- Paperback: 320 pages
- Publisher: Ballantine Books; Reprint edition (January 29, 2008)
- Language: English
- ISBN-10: 0345480864
- ISBN-13: 978-0345480866
- Product Dimensions: 5.2 x 0.7 x 8 inches
- Shipping Weight: 8.8 ounces (View shipping rates and policies)
- Average Customer Review: 4.6 out of 5 stars See all reviews (114 customer reviews)
- Amazon Best Sellers Rank: #9,431 in Books (See Top 100 in Books)
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The New Rules of Marriage: What You Need to Know to Make Love Work Paperback – January 29, 2008
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Advance praise for The New Rules of Marriage
“Terry Real helps overturn old-fashioned, confining roles and opens up a treasury of hope for lasting and exciting intimacy for couples everywhere. This is a wonderful, joyful, and highly useful book.”
–Edward Hallowell, M.D., author of Crazy Busy
“Falling in love is easy, staying in love is another matter. Couples yearning for more closeness are truly in uncharted territory . . . until now, that is. This book offers amazing new insights about men and women and what it takes to make relationships work in our ever-changing culture.”
–Michele Weiner-Davis, MSW, author of Divorce Busting
“If you’re tired of the same old dance, get ready to learn a few new steps–real steps–the ones that will make a difference in your life and the lives of those you love.”
–Cheryl Richardson, author of Life Makeovers
“Terrence Real offers a brilliant, winning strategy for achieving the full-tilt, authentic, exhilarating connection both women and men crave. Real’s revolutionary program is sure to lead them to it–with the dignity, fairness, and humor that characterizes his work.”
–Dalma Heyn, author of Drama Kings
“An amazing guide to developing powerful relational skills. It is served up with great wit and a keen sense of humor–a great read.”
–Pia Mellody, author of Facing Love Addiction and The Intimacy Factor
“Groundbreaking, insightful, funny, this book brings readers the inside scoop. Sharing the deep and simple truths, it offers us practical wisdom everybody can use to make love work.”
–Bell Hooks, author of All About Love: New Visions
From the Hardcover edition.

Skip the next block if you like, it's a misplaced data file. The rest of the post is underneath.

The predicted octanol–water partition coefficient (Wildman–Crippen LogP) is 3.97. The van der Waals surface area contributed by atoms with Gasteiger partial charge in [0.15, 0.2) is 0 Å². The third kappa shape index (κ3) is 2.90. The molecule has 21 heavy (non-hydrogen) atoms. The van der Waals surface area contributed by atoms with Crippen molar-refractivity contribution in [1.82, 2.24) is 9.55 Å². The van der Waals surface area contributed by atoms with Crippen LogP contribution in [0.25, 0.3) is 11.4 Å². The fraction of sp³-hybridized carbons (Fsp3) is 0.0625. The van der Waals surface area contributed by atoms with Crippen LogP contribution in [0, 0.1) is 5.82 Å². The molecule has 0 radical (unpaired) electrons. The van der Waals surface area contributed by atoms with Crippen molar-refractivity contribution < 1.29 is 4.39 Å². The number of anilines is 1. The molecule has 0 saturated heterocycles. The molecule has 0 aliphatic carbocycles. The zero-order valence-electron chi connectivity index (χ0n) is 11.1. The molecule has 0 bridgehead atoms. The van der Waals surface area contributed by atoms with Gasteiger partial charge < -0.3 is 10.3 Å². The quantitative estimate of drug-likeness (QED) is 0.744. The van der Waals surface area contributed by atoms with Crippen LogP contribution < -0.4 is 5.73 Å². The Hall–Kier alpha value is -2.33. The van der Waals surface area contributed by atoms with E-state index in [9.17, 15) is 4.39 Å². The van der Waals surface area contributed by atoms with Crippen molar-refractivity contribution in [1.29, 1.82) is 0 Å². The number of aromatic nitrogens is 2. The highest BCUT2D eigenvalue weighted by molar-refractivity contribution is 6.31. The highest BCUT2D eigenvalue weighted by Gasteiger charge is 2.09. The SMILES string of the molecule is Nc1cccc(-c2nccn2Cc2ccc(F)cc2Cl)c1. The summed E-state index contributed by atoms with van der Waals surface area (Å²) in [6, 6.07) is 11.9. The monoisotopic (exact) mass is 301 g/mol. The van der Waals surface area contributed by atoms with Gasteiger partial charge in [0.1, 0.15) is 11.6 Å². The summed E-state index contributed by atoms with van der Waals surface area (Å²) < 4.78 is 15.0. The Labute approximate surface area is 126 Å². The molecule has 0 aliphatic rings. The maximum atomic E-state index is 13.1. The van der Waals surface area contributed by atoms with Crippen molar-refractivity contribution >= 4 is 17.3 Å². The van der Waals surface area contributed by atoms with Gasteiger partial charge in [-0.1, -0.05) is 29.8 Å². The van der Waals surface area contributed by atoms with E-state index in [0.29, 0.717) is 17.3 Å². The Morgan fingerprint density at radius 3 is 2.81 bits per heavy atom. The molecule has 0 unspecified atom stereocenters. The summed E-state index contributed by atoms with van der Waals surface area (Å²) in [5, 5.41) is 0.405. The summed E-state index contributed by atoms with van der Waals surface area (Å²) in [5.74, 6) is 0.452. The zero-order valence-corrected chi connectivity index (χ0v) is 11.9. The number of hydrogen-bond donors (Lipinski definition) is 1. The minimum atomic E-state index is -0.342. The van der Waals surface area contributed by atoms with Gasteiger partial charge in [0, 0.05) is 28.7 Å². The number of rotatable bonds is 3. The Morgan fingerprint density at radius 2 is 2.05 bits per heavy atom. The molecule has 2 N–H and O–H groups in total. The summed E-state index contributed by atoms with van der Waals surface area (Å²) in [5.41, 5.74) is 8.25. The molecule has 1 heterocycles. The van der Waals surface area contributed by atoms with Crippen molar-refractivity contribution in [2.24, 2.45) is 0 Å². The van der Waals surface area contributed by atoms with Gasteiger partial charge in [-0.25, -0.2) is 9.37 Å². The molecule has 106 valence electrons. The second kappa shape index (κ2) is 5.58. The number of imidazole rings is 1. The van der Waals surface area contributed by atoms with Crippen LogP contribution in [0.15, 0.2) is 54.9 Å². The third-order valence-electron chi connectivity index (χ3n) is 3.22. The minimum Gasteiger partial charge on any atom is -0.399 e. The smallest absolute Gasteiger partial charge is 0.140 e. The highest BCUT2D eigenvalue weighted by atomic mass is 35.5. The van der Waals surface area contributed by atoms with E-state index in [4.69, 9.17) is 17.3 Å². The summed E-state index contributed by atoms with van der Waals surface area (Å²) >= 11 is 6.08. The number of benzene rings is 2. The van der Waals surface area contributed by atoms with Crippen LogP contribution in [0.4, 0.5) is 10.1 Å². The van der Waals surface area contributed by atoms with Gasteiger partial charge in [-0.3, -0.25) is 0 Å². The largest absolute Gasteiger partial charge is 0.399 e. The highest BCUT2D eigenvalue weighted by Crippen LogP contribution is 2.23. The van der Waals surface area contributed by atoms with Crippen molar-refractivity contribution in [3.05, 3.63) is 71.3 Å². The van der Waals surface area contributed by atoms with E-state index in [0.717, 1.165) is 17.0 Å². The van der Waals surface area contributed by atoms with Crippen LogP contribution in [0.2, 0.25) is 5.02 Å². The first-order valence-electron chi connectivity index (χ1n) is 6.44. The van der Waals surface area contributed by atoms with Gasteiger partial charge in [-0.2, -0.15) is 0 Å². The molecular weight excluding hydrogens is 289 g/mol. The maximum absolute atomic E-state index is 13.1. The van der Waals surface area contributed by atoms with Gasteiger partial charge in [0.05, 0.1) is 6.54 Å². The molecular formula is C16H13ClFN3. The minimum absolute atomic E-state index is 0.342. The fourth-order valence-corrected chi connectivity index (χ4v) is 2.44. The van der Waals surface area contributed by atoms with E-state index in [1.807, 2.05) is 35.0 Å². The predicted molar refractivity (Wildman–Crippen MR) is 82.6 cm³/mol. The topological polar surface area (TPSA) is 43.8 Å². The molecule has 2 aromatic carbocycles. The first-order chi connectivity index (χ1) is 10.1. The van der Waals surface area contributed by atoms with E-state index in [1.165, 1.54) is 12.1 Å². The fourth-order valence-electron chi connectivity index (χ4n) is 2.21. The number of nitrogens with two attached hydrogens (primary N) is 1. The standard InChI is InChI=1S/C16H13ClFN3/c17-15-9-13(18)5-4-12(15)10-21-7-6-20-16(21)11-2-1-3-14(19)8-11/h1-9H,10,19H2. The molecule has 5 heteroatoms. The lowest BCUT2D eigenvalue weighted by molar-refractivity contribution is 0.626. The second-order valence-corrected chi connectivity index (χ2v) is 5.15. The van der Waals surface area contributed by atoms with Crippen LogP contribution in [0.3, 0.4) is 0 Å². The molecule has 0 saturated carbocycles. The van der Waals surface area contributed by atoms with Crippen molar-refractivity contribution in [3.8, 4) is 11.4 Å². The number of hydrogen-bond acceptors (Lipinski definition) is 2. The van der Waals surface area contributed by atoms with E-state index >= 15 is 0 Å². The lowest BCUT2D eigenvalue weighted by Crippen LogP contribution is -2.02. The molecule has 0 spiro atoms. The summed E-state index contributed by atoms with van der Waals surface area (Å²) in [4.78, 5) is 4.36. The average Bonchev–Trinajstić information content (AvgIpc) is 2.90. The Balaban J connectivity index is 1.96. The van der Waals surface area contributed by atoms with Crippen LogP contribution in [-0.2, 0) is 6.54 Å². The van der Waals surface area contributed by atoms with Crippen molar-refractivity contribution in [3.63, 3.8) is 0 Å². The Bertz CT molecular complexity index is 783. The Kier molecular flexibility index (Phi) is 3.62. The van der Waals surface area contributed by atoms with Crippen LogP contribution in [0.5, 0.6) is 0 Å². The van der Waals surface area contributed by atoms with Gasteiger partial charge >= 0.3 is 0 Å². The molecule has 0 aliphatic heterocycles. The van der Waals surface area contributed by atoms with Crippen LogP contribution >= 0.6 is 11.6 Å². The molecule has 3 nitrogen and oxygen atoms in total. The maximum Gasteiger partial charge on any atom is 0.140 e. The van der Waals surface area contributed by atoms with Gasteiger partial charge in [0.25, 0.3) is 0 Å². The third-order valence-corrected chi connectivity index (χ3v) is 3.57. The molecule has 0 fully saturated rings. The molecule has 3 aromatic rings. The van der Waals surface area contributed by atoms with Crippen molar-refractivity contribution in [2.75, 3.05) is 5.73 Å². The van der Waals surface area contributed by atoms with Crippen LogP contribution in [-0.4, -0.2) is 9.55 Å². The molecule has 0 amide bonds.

Excerpt. © Reprinted by permission. All rights reserved.
Are You Getting What You Want?
Outgrowing the Old Rules
Are you happy with the relationship you’re in today? Or are you frustrated, knowing that no matter how hard you try, the open-heartedness that first drew you and your partner together seems awfully hard to win back? Perhaps you’re in a difficult relationship that needs substantial change, or perhaps you are in a good-enough relationship that could be made better. Maybe you’re looking for a new relationship that doesn’t repeat the mistakes of the past. In any case, if you are reading these words, chances are you feel that something has been missing. It may be tempting to avoid acknowledging that feeling, but I’d like to ask you to trust your instinct. Twenty-five years of helping couples change and grow has taught me that if you feel things could be better, you’re probably right. A lot better, in fact.
People may tell you that what you’re looking for is unrealistic. I don’t think so. Well-meaning friends and family may focus on your need to compromise. I don’t want you to. Your relationship is too important for compromise. Your work may be rewarding, your kids great, and your friends wonderful, but in the end, your bond with the person you live out your life with—the one you grow up and grow old with—is the single most important connection you will ever have. I want you to go after what it is that you want—with skill and with love—and get it.
Both in counseling couples and in workshops I’ve lead around the country, I have taught people from all walks of life how to turn bad relationships into good ones, and good relationships into great ones. Because great is what you’re really after. Great is what you deserve. Not merely a relationship you can live with, but one that is truly alive—passionately, tenderly, maddeningly filled to the brim with unexpected twists and turns, with comfort and solidity, with the sense of knowing and being known, and loving one another anyway. How do you get such a relationship? You don’t get it, you build it, thoughtfully and skillfully, brick by brick.
Do you have the skills to do this? Have you been taught the craft of creating and sustaining a truly great relationship? If you’re like most of us, your upbringing—that curious mixture of what you’ve picked up about how to be close from society in general and from your family in particular—has not only failed to give you the tools you need, but has actively filled your head with a bunch of unhelpful nonsense. Nonsense like “You’d better not make him too angry.” Or, “If she really loved me, she’d . . .” Or, “I could be happy if only you’d . . .”
Like a tennis player who’s performed well enough with rotten technique, in order to master relationships you don’t just have to learn how to do it; first you have to unlearn all your bad habits. Think of me as your intimacy coach. Together, we’re going to strip down your usual relationship routines and redo them, from the very basics. Will it be comfortable? Probably not. If it is, it means I’m not doing my job. Imagine going out on a tennis court with a totally new grip after years of holding your racquet in one familiar way. Comfortable? No. But does the new, proper grip give you a more effective stroke? Once you get used to it, there’s no comparison.